Greetings from the Chair!
The Forum on Education continues to play an important role in the APS, and we thank our members who provide leadership in all aspects of education. The APS and the Forum have recently created an award to recognize contributions to Physics Education, and we are currently raising funds to endow the award. Any contribution of $100 or more entitles you to honor a teacher who has been influential in your life. A letter will be sent to the teacher and their family from the APS informing them of this distinction. What is more, the Forum has allocated $30,000 in matching funds, so your contribution will be doubled!
I can think of no better way to commemorate this important year in the history of physics than to honor a teacher. And what a momentous year it is. The 100th anniversary of Einstein’s “Miracle Year” of 1905 is being celebrated worldwide as the World Year of Physics. I recommend that FEd members visit the World Year of Physics site (http://www.physics2005.org/). There you can submit events of all kinds that will be registered as World Year of Physics events, from special lectures on 1905 for physics students to popular presentations for a public that is fascinated by Einstein.
The FEd has been doing its part to celebrate the World Year of Physics with this issue of the newsletter, and special sessions at the APS meetings, like the very well attended “Teaching Special and General Relativity (I & II)” at the April meeting in Tampa. Other sessions highlighting recent developments in physics included “Education and Exploration of the Universe” (April) and “Teaching Classical Mechanics and Non-Linear Dynamics: Highlights from a Gordon Conference” (March). We are also co-sponsoring (with DAMOP) a special session at the summer AAPT meeting.
In total we sponsored or co-sponsored 14 sessions at the March and April meetings, of which 6 were Physics Education Research sessions. The field of Physics Education Research has grown rapidly in the past few years and has been recognized by an APS Council resolution as a field of physics that has a place in physics departments, and practitioners should be evaluated as professionals in other fields of physics are evaluated. Grants, mentoring of students, presentations, and peer-reviewed publications are the means by which we judge the scholarship of all physics faculty.
Given that Physics Education Research (PER) is a growing branch of physics, it was only a matter of time before the APS would provide a venue for publication of research results. This year, a new journal, Physical Review Special Topics: Physics Education Research was launched with the endorsement and support of the Forum. This all-electronic journal will provide a vehicle for the publication of high quality papers that will be held to the standard we expect of the Physical Review. The journal will be open to all who want to read it, and I hope that physics faculty will use this research to improve physics education at all levels, but especially at the undergraduate level.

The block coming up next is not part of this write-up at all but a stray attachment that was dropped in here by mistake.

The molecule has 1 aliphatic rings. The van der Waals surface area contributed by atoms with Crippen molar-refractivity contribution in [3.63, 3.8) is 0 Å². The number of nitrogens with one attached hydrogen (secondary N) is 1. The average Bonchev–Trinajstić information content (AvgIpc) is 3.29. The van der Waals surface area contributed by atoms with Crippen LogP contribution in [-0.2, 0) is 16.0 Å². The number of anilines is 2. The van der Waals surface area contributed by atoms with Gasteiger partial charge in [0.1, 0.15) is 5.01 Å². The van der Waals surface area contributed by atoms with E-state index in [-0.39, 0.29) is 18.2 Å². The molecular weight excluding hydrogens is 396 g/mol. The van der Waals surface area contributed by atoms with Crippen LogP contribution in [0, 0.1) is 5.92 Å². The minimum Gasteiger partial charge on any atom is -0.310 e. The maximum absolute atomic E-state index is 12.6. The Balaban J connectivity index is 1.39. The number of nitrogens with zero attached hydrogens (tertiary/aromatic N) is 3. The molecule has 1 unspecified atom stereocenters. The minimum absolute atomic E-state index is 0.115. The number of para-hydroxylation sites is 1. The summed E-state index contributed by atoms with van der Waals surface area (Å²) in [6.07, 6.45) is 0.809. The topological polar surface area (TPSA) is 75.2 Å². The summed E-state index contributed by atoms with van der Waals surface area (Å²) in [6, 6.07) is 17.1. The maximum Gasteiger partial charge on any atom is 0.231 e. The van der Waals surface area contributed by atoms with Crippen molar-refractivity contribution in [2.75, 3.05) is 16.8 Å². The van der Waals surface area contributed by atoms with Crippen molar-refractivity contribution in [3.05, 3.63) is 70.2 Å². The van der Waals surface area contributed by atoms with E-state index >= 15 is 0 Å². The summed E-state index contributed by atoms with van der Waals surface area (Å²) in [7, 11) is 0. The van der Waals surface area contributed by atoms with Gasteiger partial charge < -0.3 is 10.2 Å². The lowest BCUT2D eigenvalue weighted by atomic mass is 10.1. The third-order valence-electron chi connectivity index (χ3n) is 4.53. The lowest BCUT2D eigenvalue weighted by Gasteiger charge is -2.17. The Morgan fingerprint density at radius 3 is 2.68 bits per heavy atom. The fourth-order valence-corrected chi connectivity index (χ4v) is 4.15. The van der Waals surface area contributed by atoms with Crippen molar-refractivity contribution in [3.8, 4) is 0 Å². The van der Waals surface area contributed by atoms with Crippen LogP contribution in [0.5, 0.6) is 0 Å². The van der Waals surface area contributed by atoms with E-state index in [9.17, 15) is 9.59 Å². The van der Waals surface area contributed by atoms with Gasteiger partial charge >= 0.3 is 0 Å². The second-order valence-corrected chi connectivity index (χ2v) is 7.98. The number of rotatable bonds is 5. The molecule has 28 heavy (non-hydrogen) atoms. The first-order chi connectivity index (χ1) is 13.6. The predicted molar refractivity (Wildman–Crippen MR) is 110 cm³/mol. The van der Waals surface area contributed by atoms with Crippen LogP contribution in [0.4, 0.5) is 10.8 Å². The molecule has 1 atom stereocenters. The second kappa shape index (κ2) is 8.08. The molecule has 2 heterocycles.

A particular focus of mine is undergraduate education. Physics is in many ways a leader in undergraduate education, and I see the Forum as an important vehicle for effecting change. Over the coming year the Forum will help disseminate information about effective pedagogy that departments can implement as they improve their programs. As physicists we know the value of building on the research of others. Why should it be any different in education? Those physics faculty who are not physics education researchers (the vast majority) can and should use the results of PER to improve the quality of the education they deliver. And by improving undergraduate physics education we may retain a larger fraction of students as graduate students. In 2000 and 2001 the AIP statistics show a significant increase in Physics undergraduate degrees, but a decrease in Ph.D. degrees. The number of Ph.D. degrees is expected to rise in 2005, but unless we continue to recruit and retain outstanding undergraduate students, the increase in degrees could be ephemeral.
Beyond the academic concerns of physics departments, which is and should be a focus of the APS, there is a need for the involvement of physicists in broader debates about science education. We bring a perspective, and a public esteem, that should be brought to bear to ensure that science education in schools is of high quality and free of the intrusions of pseudoscience, like “Intelligent Design.” So get involved. Find out how you can contribute to science education and let the Forum be your partner. If you have an issue, bring it to the attention of a member of the Executive Committee. If you have an idea for an education session at an APS meeting, send an email. For our part, we will continue to raise the profile of education with sessions at APS meetings, publications like this newsletter, and the nomination of outstanding Fellows of the APS. I hope all of you reading this take a moment to consider nominating a colleague who has made contributions to education at the national or international level. And I especially hope that some of you reading this will want to run for office to help maintain the Forum on Education as a lively and member-driven organization.
Ramon E. Lopez is Professor in the Department of Physics and Space Sciences at the Florida Institute of Technology in Melbourne, Florida and Chair of the Forum on Education.